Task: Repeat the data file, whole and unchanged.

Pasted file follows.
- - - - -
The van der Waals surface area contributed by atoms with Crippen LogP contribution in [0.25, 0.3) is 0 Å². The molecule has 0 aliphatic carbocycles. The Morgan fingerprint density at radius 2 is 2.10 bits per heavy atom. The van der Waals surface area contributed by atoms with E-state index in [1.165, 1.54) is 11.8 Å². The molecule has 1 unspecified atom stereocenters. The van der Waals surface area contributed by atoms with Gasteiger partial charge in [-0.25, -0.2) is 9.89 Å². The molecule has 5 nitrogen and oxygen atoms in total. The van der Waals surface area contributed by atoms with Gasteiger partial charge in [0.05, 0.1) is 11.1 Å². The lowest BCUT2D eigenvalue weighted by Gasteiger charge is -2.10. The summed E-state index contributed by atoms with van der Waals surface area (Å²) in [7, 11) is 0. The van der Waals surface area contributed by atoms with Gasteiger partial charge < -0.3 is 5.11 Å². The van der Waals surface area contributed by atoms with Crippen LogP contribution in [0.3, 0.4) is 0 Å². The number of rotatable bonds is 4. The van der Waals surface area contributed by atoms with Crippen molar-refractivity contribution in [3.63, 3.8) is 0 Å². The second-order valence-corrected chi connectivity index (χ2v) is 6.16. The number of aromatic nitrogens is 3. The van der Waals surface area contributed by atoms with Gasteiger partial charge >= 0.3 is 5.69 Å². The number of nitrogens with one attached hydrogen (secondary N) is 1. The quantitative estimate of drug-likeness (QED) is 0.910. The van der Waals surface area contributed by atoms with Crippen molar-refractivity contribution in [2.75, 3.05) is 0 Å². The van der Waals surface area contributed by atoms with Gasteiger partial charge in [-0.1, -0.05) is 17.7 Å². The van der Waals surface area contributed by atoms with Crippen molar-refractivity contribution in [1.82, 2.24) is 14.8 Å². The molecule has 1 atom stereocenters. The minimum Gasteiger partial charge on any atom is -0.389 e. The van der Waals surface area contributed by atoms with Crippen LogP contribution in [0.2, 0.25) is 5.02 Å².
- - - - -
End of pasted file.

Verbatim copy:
The van der Waals surface area contributed by atoms with Crippen LogP contribution in [0.25, 0.3) is 0 Å². The molecule has 0 aliphatic carbocycles. The Morgan fingerprint density at radius 2 is 2.10 bits per heavy atom. The van der Waals surface area contributed by atoms with E-state index in [1.165, 1.54) is 11.8 Å². The molecule has 1 unspecified atom stereocenters. The van der Waals surface area contributed by atoms with Gasteiger partial charge in [-0.25, -0.2) is 9.89 Å². The molecule has 5 nitrogen and oxygen atoms in total. The van der Waals surface area contributed by atoms with Gasteiger partial charge in [0.05, 0.1) is 11.1 Å². The lowest BCUT2D eigenvalue weighted by Gasteiger charge is -2.10. The summed E-state index contributed by atoms with van der Waals surface area (Å²) in [7, 11) is 0. The van der Waals surface area contributed by atoms with Gasteiger partial charge < -0.3 is 5.11 Å². The van der Waals surface area contributed by atoms with Crippen LogP contribution in [0.3, 0.4) is 0 Å². The number of rotatable bonds is 4. The van der Waals surface area contributed by atoms with Crippen molar-refractivity contribution in [3.63, 3.8) is 0 Å². The second-order valence-corrected chi connectivity index (χ2v) is 6.16. The number of aromatic nitrogens is 3. The van der Waals surface area contributed by atoms with Gasteiger partial charge >= 0.3 is 5.69 Å². The number of nitrogens with one attached hydrogen (secondary N) is 1. The quantitative estimate of drug-likeness (QED) is 0.910. The van der Waals surface area contributed by atoms with Crippen molar-refractivity contribution in [2.75, 3.05) is 0 Å². The van der Waals surface area contributed by atoms with Gasteiger partial charge in [-0.1, -0.05) is 17.7 Å². The van der Waals surface area contributed by atoms with Crippen molar-refractivity contribution in [1.82, 2.24) is 14.8 Å². The molecule has 1 atom stereocenters. The minimum Gasteiger partial charge on any atom is -0.389 e. The van der Waals surface area contributed by atoms with Crippen LogP contribution in [0.2, 0.25) is 5.02 Å².